Why exercise won’t make you thin (and other idiotic tales of mass media reporting)


This wasn’t the headline for Time magazine’s recent piece, but it might as well have been.

In an exploration of recent studies that show exercise alone (I’ll come back to this) is not as helpful for weight control as people assume, the usual reductionist conclusions were drawn. (Confidential to article writer: fat cannot become muscle, 800-calorie Starbucks fat/sugar bomb muffin nothwithstanding.)

I’ll leave it to Tom Venuto to dispense the beatdowns, but I wanted to address this obvious point:

“All this helps explain why our herculean exercise over the past 30 years — all the personal trainers, StairMasters and VersaClimbers; all the Pilates classes and yoga retreats and fat camps — hasn’t made us thinner.”

Let’s look at the data shall we? Depending on the age (younger people are more active), nearly half to the majority of people get less than the bare minimum of activity in the US. In the UK it’s worse — something like 30-40% of people manage to shuffle out for a little infrequent walk. In Scotland, 72% of people can’t even manage that. And remember, the “minimum recommended” is something like “walk around the block every 3 days”.

Herculean exercise, my ass. It’s not like we’re all at boot camp every morning. Unless “all our exercise” means “walking to the bathroom”.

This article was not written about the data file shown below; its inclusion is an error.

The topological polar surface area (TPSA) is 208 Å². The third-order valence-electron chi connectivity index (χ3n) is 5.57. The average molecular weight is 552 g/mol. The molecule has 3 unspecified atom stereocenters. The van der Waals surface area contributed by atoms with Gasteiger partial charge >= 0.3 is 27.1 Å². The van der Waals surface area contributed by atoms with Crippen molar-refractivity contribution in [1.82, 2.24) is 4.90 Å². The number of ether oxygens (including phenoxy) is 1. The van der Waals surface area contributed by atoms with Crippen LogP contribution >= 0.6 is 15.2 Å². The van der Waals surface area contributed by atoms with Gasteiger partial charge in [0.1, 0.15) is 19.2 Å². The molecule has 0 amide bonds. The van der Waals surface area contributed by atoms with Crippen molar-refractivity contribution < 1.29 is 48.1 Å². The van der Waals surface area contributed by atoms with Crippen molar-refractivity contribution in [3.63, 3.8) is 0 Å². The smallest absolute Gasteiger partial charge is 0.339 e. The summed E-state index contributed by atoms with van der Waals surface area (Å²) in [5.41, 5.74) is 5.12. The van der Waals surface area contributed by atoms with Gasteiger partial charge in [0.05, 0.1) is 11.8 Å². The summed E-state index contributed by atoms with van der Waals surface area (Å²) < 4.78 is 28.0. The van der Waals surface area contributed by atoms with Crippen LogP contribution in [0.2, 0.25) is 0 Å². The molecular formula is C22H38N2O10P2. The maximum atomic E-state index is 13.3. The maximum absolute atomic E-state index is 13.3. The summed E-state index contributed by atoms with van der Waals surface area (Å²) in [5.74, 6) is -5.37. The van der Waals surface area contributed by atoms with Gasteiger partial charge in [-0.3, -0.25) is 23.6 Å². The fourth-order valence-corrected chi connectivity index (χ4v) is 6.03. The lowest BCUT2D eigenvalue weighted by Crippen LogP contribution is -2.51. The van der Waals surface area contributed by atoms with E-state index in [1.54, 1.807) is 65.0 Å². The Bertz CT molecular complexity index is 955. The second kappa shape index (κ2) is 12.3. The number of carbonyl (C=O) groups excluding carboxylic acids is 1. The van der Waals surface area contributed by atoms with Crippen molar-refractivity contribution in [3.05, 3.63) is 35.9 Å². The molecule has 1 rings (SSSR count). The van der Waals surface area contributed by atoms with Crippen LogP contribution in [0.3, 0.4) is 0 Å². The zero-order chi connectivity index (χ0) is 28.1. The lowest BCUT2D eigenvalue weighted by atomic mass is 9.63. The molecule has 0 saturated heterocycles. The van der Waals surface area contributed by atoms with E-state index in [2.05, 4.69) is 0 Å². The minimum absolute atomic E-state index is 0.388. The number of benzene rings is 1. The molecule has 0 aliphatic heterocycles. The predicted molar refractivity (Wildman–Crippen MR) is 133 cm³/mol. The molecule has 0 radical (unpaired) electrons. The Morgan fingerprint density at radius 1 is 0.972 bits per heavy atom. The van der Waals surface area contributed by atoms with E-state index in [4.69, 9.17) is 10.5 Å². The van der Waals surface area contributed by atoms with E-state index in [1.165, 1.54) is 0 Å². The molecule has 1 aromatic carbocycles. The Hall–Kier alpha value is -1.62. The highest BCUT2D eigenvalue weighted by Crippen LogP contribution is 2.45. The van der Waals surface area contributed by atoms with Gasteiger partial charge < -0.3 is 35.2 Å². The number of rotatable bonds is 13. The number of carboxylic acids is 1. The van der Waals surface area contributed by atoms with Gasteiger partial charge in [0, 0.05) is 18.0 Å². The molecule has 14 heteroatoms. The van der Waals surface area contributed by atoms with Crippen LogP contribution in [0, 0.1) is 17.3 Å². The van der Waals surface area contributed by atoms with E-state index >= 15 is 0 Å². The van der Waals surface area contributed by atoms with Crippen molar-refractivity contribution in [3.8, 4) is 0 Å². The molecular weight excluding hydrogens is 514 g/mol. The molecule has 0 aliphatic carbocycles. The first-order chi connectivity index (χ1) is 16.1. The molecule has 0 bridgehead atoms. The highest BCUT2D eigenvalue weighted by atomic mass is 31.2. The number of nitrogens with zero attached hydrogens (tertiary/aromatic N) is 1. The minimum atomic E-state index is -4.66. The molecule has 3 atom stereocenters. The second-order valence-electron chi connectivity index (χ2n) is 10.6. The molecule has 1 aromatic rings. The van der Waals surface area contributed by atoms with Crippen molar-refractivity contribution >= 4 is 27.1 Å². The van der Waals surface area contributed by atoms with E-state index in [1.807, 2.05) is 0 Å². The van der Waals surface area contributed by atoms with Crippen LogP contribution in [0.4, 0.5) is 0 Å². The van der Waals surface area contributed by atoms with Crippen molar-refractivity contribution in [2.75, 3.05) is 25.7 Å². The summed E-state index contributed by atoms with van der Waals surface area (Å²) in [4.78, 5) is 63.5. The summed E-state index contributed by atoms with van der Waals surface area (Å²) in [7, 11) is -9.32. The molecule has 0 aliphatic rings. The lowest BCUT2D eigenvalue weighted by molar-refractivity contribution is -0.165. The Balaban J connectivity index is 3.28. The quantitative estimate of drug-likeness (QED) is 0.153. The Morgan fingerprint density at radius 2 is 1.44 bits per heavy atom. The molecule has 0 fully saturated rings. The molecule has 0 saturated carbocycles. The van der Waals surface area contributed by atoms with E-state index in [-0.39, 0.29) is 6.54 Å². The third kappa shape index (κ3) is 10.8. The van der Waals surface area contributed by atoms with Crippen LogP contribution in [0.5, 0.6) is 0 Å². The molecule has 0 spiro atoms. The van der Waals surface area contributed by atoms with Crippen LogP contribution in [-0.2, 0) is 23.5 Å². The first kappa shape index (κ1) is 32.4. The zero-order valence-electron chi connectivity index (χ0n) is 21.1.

Data about gym memberships mean that some people paid for gym memberships on January 2 and that was their entire commitment. How many people do you know that hit the gym regularly? How many people do the bare minimum of exercise every day? How many people use the human body as it was designed to be used — intensely, flexibly, with functional, full-body movements?

Also, quite obviously, exercise alone will not compensate for an obesegenic environment full of garbage food. You’re farting against thunder, folks. Don’t feel alone, though — I also think that the food industry is slapworthy, especially for creating so-called “healthy” or “fitness foods” that are just sugary crap (small cakes “healthy” muffins and jugs of blue Gatorade anyone?).

Finally, if you’re looking at exercise as a way to “burn calories” you’re barking up the wrong tree. Yes, activity does expend additional energy, no question. Ask anyone skiing to the North Pole or doing the Tour de France.

But the main point of exercise, which nobody ever seems to get, is this: exercise makes your body work better. Exercise makes your body deal with nutrients the way it should. It puts carbs to work and mobilizes fat; it directs protein to make more muscle and rebuild joints instead of being whizzed down the drain. Exercise hires a Big Boss for the shipping-receiving warehouse that is your body.

Thinking of exercise as just calorie burning is like thinking of sex as just a way to make a sperm poke its head into an egg casing. Technically true, but so misses about 90% of the point.

BTW I could bitch forever about concepts of “exercise” that all seem to require some financial investment and branding and self-punishment and a paradigm of denial, but I need to go cook up some protein that’ll find a good home thanks to my Big Boss directing it not to be a lazy bastid.